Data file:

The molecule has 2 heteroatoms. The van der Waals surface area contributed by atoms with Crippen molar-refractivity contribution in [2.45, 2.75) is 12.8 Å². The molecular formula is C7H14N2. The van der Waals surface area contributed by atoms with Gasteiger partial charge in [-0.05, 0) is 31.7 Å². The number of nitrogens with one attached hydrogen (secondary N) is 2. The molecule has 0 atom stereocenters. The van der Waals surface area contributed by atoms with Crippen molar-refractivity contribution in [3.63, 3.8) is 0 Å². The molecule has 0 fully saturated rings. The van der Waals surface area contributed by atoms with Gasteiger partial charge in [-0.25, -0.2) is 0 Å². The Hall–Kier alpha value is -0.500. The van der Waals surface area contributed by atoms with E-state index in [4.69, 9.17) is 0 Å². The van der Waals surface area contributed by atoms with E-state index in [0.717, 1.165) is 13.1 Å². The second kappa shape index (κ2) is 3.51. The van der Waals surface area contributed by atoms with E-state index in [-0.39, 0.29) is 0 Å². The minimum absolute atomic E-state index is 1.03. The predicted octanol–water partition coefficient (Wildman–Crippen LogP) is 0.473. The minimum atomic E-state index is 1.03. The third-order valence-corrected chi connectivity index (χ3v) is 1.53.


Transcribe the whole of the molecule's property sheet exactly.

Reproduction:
The molecule has 2 heteroatoms. The van der Waals surface area contributed by atoms with Crippen molar-refractivity contribution in [2.45, 2.75) is 12.8 Å². The molecular formula is C7H14N2. The van der Waals surface area contributed by atoms with Gasteiger partial charge in [-0.05, 0) is 31.7 Å². The number of nitrogens with one attached hydrogen (secondary N) is 2. The molecule has 0 atom stereocenters. The van der Waals surface area contributed by atoms with Crippen molar-refractivity contribution in [3.63, 3.8) is 0 Å². The molecule has 0 fully saturated rings. The van der Waals surface area contributed by atoms with Gasteiger partial charge in [-0.25, -0.2) is 0 Å². The Hall–Kier alpha value is -0.500. The van der Waals surface area contributed by atoms with E-state index in [4.69, 9.17) is 0 Å². The van der Waals surface area contributed by atoms with E-state index in [0.717, 1.165) is 13.1 Å². The second kappa shape index (κ2) is 3.51. The van der Waals surface area contributed by atoms with E-state index in [-0.39, 0.29) is 0 Å². The minimum absolute atomic E-state index is 1.03. The predicted octanol–water partition coefficient (Wildman–Crippen LogP) is 0.473. The minimum atomic E-state index is 1.03. The third-order valence-corrected chi connectivity index (χ3v) is 1.53.